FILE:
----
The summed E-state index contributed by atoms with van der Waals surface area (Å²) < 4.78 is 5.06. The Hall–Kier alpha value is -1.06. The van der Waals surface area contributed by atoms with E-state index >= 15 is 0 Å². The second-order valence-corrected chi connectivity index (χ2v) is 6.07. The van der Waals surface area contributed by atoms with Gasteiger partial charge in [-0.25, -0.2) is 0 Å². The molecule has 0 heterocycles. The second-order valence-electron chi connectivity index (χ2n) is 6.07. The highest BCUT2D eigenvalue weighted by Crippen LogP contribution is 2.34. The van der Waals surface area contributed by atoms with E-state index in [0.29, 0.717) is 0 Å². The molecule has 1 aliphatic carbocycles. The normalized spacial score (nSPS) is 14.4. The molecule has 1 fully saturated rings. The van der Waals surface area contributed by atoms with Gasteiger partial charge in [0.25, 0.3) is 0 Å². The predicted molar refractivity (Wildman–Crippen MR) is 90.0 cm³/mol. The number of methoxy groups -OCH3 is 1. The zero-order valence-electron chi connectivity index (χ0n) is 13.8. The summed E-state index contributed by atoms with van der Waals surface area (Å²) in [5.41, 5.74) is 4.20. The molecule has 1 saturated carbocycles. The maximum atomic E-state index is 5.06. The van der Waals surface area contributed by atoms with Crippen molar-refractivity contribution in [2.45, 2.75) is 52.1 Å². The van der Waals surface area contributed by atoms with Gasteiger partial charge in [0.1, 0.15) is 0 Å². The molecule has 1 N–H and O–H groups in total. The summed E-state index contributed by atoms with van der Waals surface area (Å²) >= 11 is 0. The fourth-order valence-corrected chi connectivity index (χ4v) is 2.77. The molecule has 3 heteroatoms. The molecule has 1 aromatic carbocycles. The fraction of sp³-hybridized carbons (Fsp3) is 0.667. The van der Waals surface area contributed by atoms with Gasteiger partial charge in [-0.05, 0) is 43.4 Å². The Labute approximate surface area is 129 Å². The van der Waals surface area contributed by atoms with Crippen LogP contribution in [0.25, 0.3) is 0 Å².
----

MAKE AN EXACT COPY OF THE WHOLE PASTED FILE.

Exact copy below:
The summed E-state index contributed by atoms with van der Waals surface area (Å²) < 4.78 is 5.06. The Hall–Kier alpha value is -1.06. The van der Waals surface area contributed by atoms with E-state index >= 15 is 0 Å². The second-order valence-corrected chi connectivity index (χ2v) is 6.07. The van der Waals surface area contributed by atoms with Gasteiger partial charge in [-0.25, -0.2) is 0 Å². The molecule has 0 heterocycles. The second-order valence-electron chi connectivity index (χ2n) is 6.07. The highest BCUT2D eigenvalue weighted by Crippen LogP contribution is 2.34. The van der Waals surface area contributed by atoms with E-state index in [0.29, 0.717) is 0 Å². The molecule has 1 aliphatic carbocycles. The normalized spacial score (nSPS) is 14.4. The molecule has 1 fully saturated rings. The van der Waals surface area contributed by atoms with Gasteiger partial charge in [0.25, 0.3) is 0 Å². The predicted molar refractivity (Wildman–Crippen MR) is 90.0 cm³/mol. The number of methoxy groups -OCH3 is 1. The zero-order valence-electron chi connectivity index (χ0n) is 13.8. The summed E-state index contributed by atoms with van der Waals surface area (Å²) in [5.41, 5.74) is 4.20. The molecule has 1 saturated carbocycles. The maximum atomic E-state index is 5.06. The van der Waals surface area contributed by atoms with Crippen molar-refractivity contribution in [2.45, 2.75) is 52.1 Å². The van der Waals surface area contributed by atoms with Gasteiger partial charge in [0.1, 0.15) is 0 Å². The molecule has 1 N–H and O–H groups in total. The summed E-state index contributed by atoms with van der Waals surface area (Å²) >= 11 is 0. The fourth-order valence-corrected chi connectivity index (χ4v) is 2.77. The molecule has 3 heteroatoms. The molecule has 1 aromatic carbocycles. The fraction of sp³-hybridized carbons (Fsp3) is 0.667. The van der Waals surface area contributed by atoms with Gasteiger partial charge in [-0.05, 0) is 43.4 Å². The Labute approximate surface area is 129 Å². The van der Waals surface area contributed by atoms with Crippen LogP contribution in [0.25, 0.3) is 0 Å².